THERE is much to be said about the deep, brooding waters of Loch Ness. But, of course, its chief story revolves around the elusive Nessie, a monster mystery worth, reputedly, around £41 million to the Scottish economy. Rarely a year goes by when there is not some news relating to the possible, but unproven, existence of the creature.

The latest claim came this April in the form of holiday-maker footage which appeared to show a large creature moving through the water, humps breaking the surface,. One Nessie expert, Garry Campbell, described it as compelling. But proof if is certainly not.

Meanwhile, Loch Ness, continues to draw hunters in their droves, the most persistent being 59-year-old Steve Feltham, who has dedicated over half his life to watching the waters.

Nessie’s most popular image is that of a long-necked plesiosaur, a marine dinosaur which went extinct 65 million years ago. But one of the questions that has hung over the plesiosaur hypothesis has been that they were thought to have only lived in the sea. However, a study published last month revealed that fossils of small plesiosaurs had been discovered in a 100-million-year-old freshwater river system now part of the Sahara desert.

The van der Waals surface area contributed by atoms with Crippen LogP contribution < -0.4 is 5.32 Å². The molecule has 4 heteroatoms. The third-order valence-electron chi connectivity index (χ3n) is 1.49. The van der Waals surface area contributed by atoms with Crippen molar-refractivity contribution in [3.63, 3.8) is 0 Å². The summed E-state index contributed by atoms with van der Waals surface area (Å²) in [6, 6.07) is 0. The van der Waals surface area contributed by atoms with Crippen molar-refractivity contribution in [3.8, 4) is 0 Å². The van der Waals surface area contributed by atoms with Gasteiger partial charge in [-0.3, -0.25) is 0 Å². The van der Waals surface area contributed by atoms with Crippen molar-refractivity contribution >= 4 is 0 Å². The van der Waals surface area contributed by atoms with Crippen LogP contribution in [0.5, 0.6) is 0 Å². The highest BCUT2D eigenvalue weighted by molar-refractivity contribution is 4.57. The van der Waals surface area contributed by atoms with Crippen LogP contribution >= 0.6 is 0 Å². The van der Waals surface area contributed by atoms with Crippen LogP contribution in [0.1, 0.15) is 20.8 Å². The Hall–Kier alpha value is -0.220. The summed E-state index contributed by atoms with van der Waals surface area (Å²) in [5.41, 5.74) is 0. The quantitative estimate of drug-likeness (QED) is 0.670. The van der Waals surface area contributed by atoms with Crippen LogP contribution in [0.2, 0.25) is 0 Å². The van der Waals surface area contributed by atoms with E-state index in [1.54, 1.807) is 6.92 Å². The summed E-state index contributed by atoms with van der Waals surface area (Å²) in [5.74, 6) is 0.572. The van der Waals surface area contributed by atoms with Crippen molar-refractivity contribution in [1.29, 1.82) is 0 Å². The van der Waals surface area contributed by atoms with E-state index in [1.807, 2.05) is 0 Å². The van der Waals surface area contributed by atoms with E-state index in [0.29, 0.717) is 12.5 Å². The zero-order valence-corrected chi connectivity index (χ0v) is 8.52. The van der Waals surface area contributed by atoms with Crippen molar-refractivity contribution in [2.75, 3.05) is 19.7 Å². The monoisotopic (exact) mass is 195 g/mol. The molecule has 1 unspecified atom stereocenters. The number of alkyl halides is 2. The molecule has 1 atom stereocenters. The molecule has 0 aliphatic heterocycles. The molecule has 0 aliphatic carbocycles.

The researchers, from the University of Bath, were quick to point out the significance of this for the Nessie question – perhaps spotting a bit of monster clickbait for their own study. “What does this all mean for the Loch Ness Monster?” they said. “On one level, it’s plausible. Plesiosaurs weren’t confined to the seas, they did inhabit fresh water.”

But plesiosaurs, they noted, died out with the rest of the dinosaurs. One of the authors of the study, Nick Longrich, also pointed out that for all Loch Ness’s extraordinary depth, it’s too small to support a plesiosaur. “How would they exist undetected?” he asked. “Something like a plesiosaur, it’s large. It’s conspicuous. It has to surface and breathe air. If they existed, people would see them come up for air.”

Of course, the plesiosaur theory is just one of many.. As Charles Paxton of the School of Mathematics and Statistics, University of St Andrews, points out, “ I know of 1,452 distinct encounters. Only about 20 percent of the reports mention a neck of any length, so it is not the monster’s normal form...So I think it reasonable to assume that whatever the reported phenomena of the Loch Ness monster is founded on, it is not based on glimpses of a prehistoric reptile.”